The grand opening of the Kartarpur corridor has been hailed as a much-needed confidence-building measure between India and Pakistan. But amid the India-Pakistan bonhomie, some are asking if it will go the same way as Atal Bihari Vajpayee’s ambitious Delhi-Lahore bus service.
Two decades ago, a similar euphoria swept both sides of the LoC when then-PM Vajpayee travelled from Amritsar to Lahore in a bus in 1999 and famously hugged his Pakistani counterpart Nawaz Sharif. But soon after, both countries fought the Kargil war, and the bus diplomacy broke down.
Kartarpur corridor, however, is unlikely to go the Lahore bus way.
Bus diplomacy didn’t work
India and Pakistan have fought four wars and there have been innumerable incidents of border skirmishes in the last seven decades. The last one year, however, saw the ties between the two countries hitting an abysmal low in a long time. Yet, in the middle of the prevailing hostilities, Kartarpur corridor became a reality.
The Lahore bus service, on the other hand, came to a halt in the wake of the 2001 Parliament attack, it was resumed in 2003, and has now again been suspended by Pakistan after Narendra Modi government’s Article 370 move.
Another bus service between Srinagar and Muzaffarabad in Pakistan-occupied Kashmir (PoK), called Karavan-e-Aman, has met a similar fate. It kicked off in 2005 but has since hit several roadblocks. After the Pulwama terror attack on 14 February, India has now indefinitely suspended the bus service.
Why Kartarpur is a success
But Kartarpur corridor is unlike a ‘bus yatra’ or a train service that can be suspended or resumed as per the whims and fancies of the governments in India and Pakistan. All this while, talks on Kartarpur have remained on track. What explains the success of the corridor?
Sikhs are nobody’s enemy. If Pakistan had to foment Khalistani disturbance in Punjab, it could have done so in the last six decades through the Jatha pilgrims who travel from India to Pakistan at least four times a year. Not a single Jatha pilgrim has been convicted for carrying out terrorist activities within Punjab or across India.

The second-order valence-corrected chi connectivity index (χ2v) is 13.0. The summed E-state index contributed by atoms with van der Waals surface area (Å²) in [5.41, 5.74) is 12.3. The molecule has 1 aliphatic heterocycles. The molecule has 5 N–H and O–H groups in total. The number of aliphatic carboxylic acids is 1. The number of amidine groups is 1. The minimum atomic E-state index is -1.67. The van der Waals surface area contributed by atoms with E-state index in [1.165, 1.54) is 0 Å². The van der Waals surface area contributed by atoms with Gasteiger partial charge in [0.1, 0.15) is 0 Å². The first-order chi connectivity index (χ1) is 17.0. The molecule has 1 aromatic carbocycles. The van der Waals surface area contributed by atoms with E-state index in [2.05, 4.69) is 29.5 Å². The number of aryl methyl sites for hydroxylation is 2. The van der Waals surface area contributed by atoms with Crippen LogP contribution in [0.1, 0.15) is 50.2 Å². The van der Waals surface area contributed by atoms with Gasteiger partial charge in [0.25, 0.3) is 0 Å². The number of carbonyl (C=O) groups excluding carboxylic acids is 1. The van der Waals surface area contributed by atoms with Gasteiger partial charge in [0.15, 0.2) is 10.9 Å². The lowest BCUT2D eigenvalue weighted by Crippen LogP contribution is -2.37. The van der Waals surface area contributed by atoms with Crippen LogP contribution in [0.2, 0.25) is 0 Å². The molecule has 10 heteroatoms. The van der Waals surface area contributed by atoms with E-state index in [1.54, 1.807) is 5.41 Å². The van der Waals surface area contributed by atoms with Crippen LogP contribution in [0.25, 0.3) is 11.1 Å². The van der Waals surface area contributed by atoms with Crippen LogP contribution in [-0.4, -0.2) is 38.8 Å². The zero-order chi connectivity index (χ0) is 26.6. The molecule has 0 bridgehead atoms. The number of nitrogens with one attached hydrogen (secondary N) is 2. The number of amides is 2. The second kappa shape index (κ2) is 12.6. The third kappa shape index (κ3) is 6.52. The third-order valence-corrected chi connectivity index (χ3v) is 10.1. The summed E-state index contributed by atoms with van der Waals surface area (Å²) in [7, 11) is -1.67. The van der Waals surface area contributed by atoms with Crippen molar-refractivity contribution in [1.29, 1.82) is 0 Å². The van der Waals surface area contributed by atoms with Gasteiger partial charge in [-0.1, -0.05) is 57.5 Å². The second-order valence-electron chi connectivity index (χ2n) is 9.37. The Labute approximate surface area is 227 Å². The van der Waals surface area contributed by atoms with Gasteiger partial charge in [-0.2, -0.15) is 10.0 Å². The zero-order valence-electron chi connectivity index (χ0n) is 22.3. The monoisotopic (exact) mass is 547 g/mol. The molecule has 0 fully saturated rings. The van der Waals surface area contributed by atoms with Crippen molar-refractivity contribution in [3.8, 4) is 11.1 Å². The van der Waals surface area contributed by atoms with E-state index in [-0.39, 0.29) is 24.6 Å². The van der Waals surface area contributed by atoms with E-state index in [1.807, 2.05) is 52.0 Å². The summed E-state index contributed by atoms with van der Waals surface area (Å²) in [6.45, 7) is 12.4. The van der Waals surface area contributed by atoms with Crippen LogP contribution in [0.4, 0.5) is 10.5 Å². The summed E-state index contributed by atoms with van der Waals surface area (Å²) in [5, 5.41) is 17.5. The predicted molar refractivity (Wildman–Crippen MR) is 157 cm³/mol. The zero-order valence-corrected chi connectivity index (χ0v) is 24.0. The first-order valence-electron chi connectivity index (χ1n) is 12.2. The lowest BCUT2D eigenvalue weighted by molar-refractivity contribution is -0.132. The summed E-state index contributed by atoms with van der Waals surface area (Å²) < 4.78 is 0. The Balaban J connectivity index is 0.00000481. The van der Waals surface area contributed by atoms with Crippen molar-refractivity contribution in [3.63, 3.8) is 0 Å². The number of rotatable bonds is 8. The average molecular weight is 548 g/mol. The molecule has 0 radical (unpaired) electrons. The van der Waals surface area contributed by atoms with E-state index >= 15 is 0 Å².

Second, Kartarpur is a religious corridor and Sikhs are important vote-banks for governments on both sides of the border. Neither India nor Pakistan can afford to disrupt the movement of pilgrims through this corridor. Also, Sikhs from India and Pakistan form a large part of the expatriate community and closing the corridor would tarnish the international reputation of both the countries.
The fact that the US State Department gave a statement on Kartarpur corridor on the day of the opening shows the corridor has the tacit support of the international community at large.
Third, both sides would like to view the Kartarpur corridor as a sort of safety valve that can help diffuse tensions between India and Pakistan in near future.
The corridor will prove to be the most effective confidence-building measure, although Prime Minister Narendra Modi as well as his Pakistani counterpart Imran Khan have refrained from labelling it as one. Former Prime Minister Manmohan Singh, who was part of the delegation that visited the Kartarpur Sahib gurdwara in Pakistan, said the “Kartarpur model” can offer “lasting resolution of conflicts”.
And finally, the patience and perseverance of Indian Sikhs must be credited for the opening of the corridor. Several Sikh organisations have made numerous representations to officials in positions of power, besides offering prayers along the India-Pakistan border every month. Further, the connection that the Muslim world has with Nanak because of his long journey to Mecca-Medina is also an important factor in the Kartarpur story.
During the inauguration of the corridor Saturday, Prime Minister Modi even thanked Imran Khan for respecting the sentiments of Indians, signaling a possible thaw in the frosty India-Pakistan ties.
It is now up to the political leadership in India and Pakistan to decide how they want to use the Kartarpur corridor – as a peace-keeping measure or as a tool to whip up anger.
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